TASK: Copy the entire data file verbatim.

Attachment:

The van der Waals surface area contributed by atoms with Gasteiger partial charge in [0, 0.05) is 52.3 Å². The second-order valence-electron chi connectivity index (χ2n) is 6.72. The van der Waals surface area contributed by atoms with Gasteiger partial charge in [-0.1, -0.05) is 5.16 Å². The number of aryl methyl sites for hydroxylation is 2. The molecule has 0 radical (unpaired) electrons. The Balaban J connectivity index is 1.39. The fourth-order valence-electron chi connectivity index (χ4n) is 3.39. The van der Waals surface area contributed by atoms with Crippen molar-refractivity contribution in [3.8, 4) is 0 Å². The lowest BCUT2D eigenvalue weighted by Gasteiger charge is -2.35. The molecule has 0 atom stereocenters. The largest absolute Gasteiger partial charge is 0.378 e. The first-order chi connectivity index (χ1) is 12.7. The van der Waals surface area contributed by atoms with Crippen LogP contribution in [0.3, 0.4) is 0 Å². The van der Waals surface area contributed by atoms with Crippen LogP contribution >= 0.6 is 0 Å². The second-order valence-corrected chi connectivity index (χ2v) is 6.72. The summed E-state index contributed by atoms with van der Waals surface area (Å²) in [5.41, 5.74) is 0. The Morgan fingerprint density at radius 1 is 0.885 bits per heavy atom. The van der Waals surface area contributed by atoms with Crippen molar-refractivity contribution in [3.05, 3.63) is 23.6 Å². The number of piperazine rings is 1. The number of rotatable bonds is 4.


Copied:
The van der Waals surface area contributed by atoms with Gasteiger partial charge in [0, 0.05) is 52.3 Å². The second-order valence-electron chi connectivity index (χ2n) is 6.72. The van der Waals surface area contributed by atoms with Gasteiger partial charge in [-0.1, -0.05) is 5.16 Å². The number of aryl methyl sites for hydroxylation is 2. The molecule has 0 radical (unpaired) electrons. The Balaban J connectivity index is 1.39. The fourth-order valence-electron chi connectivity index (χ4n) is 3.39. The van der Waals surface area contributed by atoms with Crippen molar-refractivity contribution in [3.8, 4) is 0 Å². The lowest BCUT2D eigenvalue weighted by Gasteiger charge is -2.35. The molecule has 0 atom stereocenters. The largest absolute Gasteiger partial charge is 0.378 e. The first-order chi connectivity index (χ1) is 12.7. The van der Waals surface area contributed by atoms with Crippen LogP contribution in [0.3, 0.4) is 0 Å². The van der Waals surface area contributed by atoms with Crippen LogP contribution >= 0.6 is 0 Å². The second-order valence-corrected chi connectivity index (χ2v) is 6.72. The summed E-state index contributed by atoms with van der Waals surface area (Å²) in [5.41, 5.74) is 0. The Morgan fingerprint density at radius 1 is 0.885 bits per heavy atom. The van der Waals surface area contributed by atoms with Crippen molar-refractivity contribution in [3.05, 3.63) is 23.6 Å². The number of piperazine rings is 1. The number of rotatable bonds is 4.